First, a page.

The rooftop solar industry is also fighting with utility companies in California over the compensation that consumers receive for the electricity their systems provide to the electric grid. Utilities want to add more fees while cutting the credit consumers receive, known as net metering, by as much as 80 percent from the current dollar-for-dollar benefit.

The net metering issue is under review by the California Public Utilities Commission.

With the license board rule change, Ms. Del Chiaro said California appeared to be moving in the opposite direction of the state and nation’s climate objectives.

“It is entirely unjustified,” she said.

The Soles4Souls warehouse in Alabama is suffering shortages of footwear as manufacturers that donate inventory keep more of it in a frantic bid to satisfy retail customers.Credit…Audra Melton for The New York Times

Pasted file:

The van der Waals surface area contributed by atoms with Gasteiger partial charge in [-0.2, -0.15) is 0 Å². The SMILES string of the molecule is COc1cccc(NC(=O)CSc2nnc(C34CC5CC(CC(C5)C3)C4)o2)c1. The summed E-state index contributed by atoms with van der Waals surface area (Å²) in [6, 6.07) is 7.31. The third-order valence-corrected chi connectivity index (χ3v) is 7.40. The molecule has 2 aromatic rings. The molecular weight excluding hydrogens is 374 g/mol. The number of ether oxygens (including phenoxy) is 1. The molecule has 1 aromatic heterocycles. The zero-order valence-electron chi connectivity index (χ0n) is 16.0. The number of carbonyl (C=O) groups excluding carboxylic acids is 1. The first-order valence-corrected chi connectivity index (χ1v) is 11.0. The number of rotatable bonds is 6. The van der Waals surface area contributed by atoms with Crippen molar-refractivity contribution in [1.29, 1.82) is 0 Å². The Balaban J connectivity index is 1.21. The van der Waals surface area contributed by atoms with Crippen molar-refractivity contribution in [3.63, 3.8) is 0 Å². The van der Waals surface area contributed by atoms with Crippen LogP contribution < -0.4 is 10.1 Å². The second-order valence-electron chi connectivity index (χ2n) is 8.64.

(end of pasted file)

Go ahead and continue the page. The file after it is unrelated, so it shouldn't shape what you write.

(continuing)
Two years into a relentless pandemic, the world economy remains awash in logistical difficulties. Factories in Asia are struggling to satisfy demand for their products. Ports are short of shipping containers and healthy hands to unload them. Trucks are idled for lack of drivers, with warehouses overwhelmed by goods.

And the continuing disruption to factory production and bottlenecks in shipping are leaving nonprofit groups short of goods for vulnerable communities worldwide, Peter S. Goodman reports for The New York Times.

In Haiti, one of the world’s poorest countries, an effort to increase household incomes is confronting a new problem stemming from the upheaval — a shortage of shoes.

The Haitian American Caucus, a nonprofit organization, imports donated, used shoes from the United States and sells them at low-cost to women who hawk them on sidewalks and in markets, earning crucial cash for their families.

The caucus is distributing almost 100,000 pairs of shoes a month, but it could manage four times as many if only more inventory arrived, said its executive director, Samuel Darguin.

“That pair of shoes represents so much more,” he said. “It represents a mother being able to send a kid to school, being able to afford health care and feed her family maybe two meals a day instead of one.”